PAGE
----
Selling, admin and research and development costs were up $138 million from last year and were down $19 million from the previous quarter. As we've discussed before, we are focused on executing our growth plans, which have driven additional spending, particularly building out our distribution footprint in Africa, for example, and investing in new products across the company. Research and development spending increased 40% over the prior year as we continued to invest in the development of new products and technologies.

Joint venture income of $104 million was 8% higher than a year ago and 3% higher than the prior quarter. Strong performance by our North American distributors and in the Chongqing Cummins joint venture in China drove the year-over-year improvement, which was partially offset by a lower contribution from the Dongfeng Cummins joint venture as a result of the softer truck market in China. Sequentially, the improvement in joint venture income came from our North American distributors.

Earnings before interest and tax were $658 million or 14.7% of sales. This compares to 13.8% of sales last year, reflecting a 21% incremental EBIT margin. Compared to the fourth quarter, EBIT margins improved 90 basis points, despite the lower sales revenue. Earnings per share in the first quarter were $2.38 compared to $1.75 from a year ago with a tax rate of 27% in the quarter.

Now let's move on to the operating segments and further discuss first quarter performance and the outlook for the full year. In the Engine segment, revenues were $2.9 billion, an increase of 20% over last year. The increase was driven by strong demand for on-highway heavy and medium-duty truck engines in North America and global mining markets and improved Chrysler shipments. This was offset by weaker demand for on-highway engines in Brazil following the emission change and lower demand for excavator engines in China. Compared to the prior quarter, sales were down 7%. Sequentially, we experienced stronger demand for our on-highway engines in North America, which was offset by softer demand for construction engines in China and weaker demand in Brazil.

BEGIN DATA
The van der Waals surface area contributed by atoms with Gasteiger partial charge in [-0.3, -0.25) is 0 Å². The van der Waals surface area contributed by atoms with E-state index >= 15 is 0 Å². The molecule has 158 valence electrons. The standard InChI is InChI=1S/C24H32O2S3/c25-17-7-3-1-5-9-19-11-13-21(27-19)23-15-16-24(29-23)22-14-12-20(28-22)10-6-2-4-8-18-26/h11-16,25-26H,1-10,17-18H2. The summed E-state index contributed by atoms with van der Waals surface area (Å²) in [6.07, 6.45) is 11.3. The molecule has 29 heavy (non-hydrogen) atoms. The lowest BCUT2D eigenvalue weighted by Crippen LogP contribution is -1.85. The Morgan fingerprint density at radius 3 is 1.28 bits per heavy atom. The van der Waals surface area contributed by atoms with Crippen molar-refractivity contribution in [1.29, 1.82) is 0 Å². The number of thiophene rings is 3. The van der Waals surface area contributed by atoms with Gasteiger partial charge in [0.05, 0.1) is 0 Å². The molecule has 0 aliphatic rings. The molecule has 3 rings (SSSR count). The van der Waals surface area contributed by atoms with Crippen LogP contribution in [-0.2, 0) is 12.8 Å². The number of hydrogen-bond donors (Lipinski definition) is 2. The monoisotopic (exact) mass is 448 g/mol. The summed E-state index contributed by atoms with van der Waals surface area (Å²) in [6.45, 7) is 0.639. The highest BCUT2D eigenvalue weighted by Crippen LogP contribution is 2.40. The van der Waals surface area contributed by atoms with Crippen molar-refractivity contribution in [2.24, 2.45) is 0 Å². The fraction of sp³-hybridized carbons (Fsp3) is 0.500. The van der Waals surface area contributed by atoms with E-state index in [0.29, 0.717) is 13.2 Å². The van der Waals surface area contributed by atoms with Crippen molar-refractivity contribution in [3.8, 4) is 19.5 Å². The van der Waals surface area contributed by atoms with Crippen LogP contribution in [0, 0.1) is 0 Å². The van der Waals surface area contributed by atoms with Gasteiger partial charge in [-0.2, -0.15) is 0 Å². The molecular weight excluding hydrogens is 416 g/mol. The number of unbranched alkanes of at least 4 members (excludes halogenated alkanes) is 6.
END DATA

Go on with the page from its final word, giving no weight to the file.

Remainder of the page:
Segment EBIT was a record $381 million or 13.3% of sales, up from 12.1% last year as a result of stronger volumes, improved operating leverage, better pricing in off-highway markets and lower product coverage costs. This was partially offset by an increase in research and development spending and lower contribution from our joint ventures in China.

Compared to the fourth quarter and despite the lower volumes and higher product coverage costs, EBIT margins improved from 12% to 13.3% as a result of ongoing productivity improvements, lower material costs and improved pricing.

For the full year, we continue to forecast that revenue for the Engine segment will be up 10%, driven by improved North American on-highway demand and strong mining markets, offsetting weakness in the China construction, Brazilian truck and North American oil and gas markets. EBIT projections for the full year remain unchanged at 12% to 13% of sales.

In the Components segment, first quarter revenue was a record $1.1 billion, up 19% from last year and up slightly from the prior quarter. Revenue growth in U.S. on-highway markets more than offset weakness in Europe and in China.

The Cummins Emission Solutions revenues grew 48% from the prior year, and the Fuel System business grew 28% as a result of strong demand in the North American truck markets. The turbocharger business was flat compared to the prior year due to weaker on-highway markets in China. Sequentially, new demand for aftertreatment following the implementation of Euro 5 in Brazil, more than offset lower demand in Europe and the impact from the fourth quarter sale of the Light Duty Filtration business.

Segment EBIT was a record $143 million or 13% of sales, up from 11.4% last year. Stronger volumes and improved operating performance in our plants were the key drivers behind the profitability improvement. Compared to last quarter, EBIT margins improved by almost 1% on relatively flat sales with operational improvements being a key contributor. We expect revenue growth of 12% this year as a result of strong demand from the on-highway markets in North America and the additional content required to meet the new Euro 5 emission standards in Brazil. EBIT margins are now expected to be in a range of 12% to 13% of sales.

In the Power Generation segment, first quarter sales were $780 million, down 2% from the prior year and 15% lower sequentially. Year-over-year, we saw strong growth in North America and Brazil. However, these improvements were more than offset by a lower demand in Europe, the Middle East and Africa, and the impact of the weaker Indian rupee against the U.S. dollar. Sequentially, improvements in India and Brazil were more than offset by weaker demand in most other regions, which is typical for the first quarter.

EBIT margins were 9.7% in the quarter, down from 11.2% last year. Compared to last year, improved pricing was more than offset by lower demand and additional investments being made in growth initiatives. EBIT margins were slightly higher than those reported in the fourth quarter despite a 15% drop in revenue as a result of operational improvements, improved pricing and lower material costs.